Danish niqabis vow to defy 'Islamophobic' face veil ban

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Protests in Copenhagen and Aarhus, with guidance for police suggesting that women who flout law should be arrested 'gently and considerately'

Hundreds of people attended a protest against the niqab ban in Copenhagen on Wednesday (Reuters)
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Thursday 2 August 2018 8:47 UTC
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Women who wear the niqab in Denmark have vowed to defy a new law banning the face veil which came into force on Wednesday.

Campaign group Kvinde I Dialog (Women In Dialogue) and opponents of the ban held demonstrations in Copenhagen and Aarhus in opposition to a law that it says criminalises Muslim women and legalises Islamophobia.

The niqab is a head scarf that covers all of a woman’s face except for her eyes and is worn by a small minority of Muslim women in Denmark.

“On the day the face-covering law comes into force, we will break it!” the group said in a Facebook post calling on people to join the protest in Aarhus, Denmark’s second city and home to a sizeable Muslim minority.

Women in niqabs at the protest in Copenhagen held banners reading "Liberal hypocrisy" and "Stop harassing Muslims".

Some protesters wore Venetian-style masquerade masks and other headwear in solidarity with the women.

The group said on Twitter that more than 2,000 people had attended the demonstration in Copenhagen.

In a statement to Middle East Eye, the group said it would “refuse to stand silent in the face of oppression”.

“From this day the Danish government has chosen to criminalise innocent women for practicing their religious beliefs. Women who have never caused any problems for Denmark, women who work, study and are contributing members of society. The Danish government has from today on legalised discrimination, oppression and Islamophobia,” the statement said.

“But we refuse to become victims and we refuse to stand silent in the face of this oppression which is forced upon us. We will keep campaigning and keep fighting for our right to wear the niqab. We will encourage even more people to wear the niqab and cover their faces when leaving their houses.”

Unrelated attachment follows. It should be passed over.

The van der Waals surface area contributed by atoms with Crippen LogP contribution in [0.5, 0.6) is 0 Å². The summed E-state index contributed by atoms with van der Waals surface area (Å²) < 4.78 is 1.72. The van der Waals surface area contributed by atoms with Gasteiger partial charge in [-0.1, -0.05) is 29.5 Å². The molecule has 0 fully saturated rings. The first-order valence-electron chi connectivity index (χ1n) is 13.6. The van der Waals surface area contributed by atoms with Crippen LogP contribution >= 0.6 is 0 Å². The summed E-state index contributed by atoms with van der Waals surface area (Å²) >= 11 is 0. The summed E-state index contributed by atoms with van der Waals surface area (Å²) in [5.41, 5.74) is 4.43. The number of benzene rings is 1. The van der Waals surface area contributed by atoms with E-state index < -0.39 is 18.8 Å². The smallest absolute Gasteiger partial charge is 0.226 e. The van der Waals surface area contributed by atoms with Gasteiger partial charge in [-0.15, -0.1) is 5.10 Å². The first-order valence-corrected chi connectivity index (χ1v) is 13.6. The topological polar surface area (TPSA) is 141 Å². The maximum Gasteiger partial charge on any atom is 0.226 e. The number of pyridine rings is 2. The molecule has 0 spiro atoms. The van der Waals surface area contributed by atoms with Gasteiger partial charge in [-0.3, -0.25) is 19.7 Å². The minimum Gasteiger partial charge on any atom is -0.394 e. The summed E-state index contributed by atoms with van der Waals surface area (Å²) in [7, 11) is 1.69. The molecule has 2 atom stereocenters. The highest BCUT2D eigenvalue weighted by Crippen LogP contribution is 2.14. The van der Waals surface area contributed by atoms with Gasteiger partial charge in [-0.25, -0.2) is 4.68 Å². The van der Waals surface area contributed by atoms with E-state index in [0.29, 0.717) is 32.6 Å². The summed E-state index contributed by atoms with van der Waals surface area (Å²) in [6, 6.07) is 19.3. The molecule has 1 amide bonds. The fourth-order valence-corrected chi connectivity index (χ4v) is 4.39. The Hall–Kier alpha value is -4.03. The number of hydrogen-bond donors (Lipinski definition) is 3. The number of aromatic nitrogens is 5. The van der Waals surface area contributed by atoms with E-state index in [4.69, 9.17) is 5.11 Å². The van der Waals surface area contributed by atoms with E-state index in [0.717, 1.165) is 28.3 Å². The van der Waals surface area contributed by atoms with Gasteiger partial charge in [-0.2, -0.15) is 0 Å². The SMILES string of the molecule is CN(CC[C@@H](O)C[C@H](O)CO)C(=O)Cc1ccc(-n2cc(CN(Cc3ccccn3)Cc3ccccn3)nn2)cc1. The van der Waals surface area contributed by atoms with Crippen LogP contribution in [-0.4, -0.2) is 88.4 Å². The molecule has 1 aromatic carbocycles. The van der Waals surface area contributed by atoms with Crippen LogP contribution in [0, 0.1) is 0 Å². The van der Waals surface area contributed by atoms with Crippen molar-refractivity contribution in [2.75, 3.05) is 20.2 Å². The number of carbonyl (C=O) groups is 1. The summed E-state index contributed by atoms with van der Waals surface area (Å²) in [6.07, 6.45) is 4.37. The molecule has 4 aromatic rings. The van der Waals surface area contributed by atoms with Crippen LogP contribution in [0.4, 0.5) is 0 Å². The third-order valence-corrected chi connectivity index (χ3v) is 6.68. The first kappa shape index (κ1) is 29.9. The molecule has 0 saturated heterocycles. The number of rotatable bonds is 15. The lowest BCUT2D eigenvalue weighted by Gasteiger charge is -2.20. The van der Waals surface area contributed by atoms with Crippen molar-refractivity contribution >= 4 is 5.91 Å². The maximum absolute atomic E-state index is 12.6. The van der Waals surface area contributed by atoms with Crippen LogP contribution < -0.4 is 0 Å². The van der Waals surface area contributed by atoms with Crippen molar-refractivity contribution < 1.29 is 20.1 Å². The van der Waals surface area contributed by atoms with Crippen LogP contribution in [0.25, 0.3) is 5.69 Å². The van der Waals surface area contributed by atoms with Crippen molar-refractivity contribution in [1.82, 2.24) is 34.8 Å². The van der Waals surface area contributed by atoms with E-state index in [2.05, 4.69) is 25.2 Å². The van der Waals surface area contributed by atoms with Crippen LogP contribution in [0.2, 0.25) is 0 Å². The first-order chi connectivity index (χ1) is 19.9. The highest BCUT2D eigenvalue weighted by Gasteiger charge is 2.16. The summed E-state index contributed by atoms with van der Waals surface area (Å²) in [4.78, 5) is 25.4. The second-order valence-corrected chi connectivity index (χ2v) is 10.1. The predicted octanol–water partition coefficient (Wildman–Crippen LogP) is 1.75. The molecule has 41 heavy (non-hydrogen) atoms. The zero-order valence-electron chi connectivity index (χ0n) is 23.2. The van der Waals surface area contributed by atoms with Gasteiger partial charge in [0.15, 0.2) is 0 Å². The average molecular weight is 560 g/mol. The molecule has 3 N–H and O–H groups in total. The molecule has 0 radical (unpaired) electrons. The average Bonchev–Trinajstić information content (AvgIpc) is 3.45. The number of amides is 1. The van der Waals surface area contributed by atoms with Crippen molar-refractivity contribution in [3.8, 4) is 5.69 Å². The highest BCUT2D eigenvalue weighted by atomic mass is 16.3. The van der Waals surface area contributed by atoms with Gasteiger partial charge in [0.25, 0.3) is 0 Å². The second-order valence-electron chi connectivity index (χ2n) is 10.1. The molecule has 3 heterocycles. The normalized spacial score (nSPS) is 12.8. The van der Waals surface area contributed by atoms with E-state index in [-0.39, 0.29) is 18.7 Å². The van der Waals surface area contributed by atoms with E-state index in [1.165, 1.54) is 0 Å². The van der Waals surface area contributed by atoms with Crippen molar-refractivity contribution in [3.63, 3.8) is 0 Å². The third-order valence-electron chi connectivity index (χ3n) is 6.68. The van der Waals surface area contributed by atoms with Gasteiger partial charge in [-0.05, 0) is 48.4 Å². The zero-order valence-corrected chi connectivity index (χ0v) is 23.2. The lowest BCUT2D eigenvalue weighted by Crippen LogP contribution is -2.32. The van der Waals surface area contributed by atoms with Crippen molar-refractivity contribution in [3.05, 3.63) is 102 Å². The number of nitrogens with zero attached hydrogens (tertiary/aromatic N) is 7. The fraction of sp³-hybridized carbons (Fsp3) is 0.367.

On-the-spot fines and 'gentle' arrests

The new law gives police the power to issue on-the-spot fines to people who cover their faces in public without a “recognisable purpose”, and to order them to remove the covering.

Offenders can be fined 1,000 kroner ($157) on the first three occasions, rising to 10,000 kroner ($1,570) for a fourth offence.

Guidance issued to police says that they can arrest someone for refusing to comply with the law if they consider it necessary, but that police should "proceed as gently and considerately as the situation allows".

"The justice minister has repeatedly emphasised that he does not want to see humiliating or degrading scenes in connection with the enforcement of the ban, and that he certainly does not expect the police to remove people's clothes," the guidance says.

In order to avoid breaching laws about religious freedom, the face covering law has been cast widely to potentially include false beards, balaclavas, masks and helmets.



A woman poses in the mask she said she would wear to demonstrate on Wednesday (Reuters)

The guidance says that the ban is "more specifically intended to promote and facilitate social interaction and co-existence". 

Police should take into consideration the season and the weather conditions to determine whether someone might be wearing a face covering as protection against the cold, it also says.

Face coverings worn as part of costumes for festivals or carnivals are also permitted, meaning that attendees at Denmark's annual Santa Claus Congress, held last week in Copenhagen, are unlikely to attract police scrutiny.

But police officers have called for more detailed guidance, pointing out that the existing protocol does not clarify whether a Japanese tourist wearing a surgical mask covering their nose and mouth would be breaking the law.

One woman photographed by Reuters in Copenhagen on Wednesday said she would wear a hijab, covering her hair, and a surgical mask to attend the demonstration.

The law also applies to foreign visitors with some countries updating their travel advice to warn their citizens about the ban.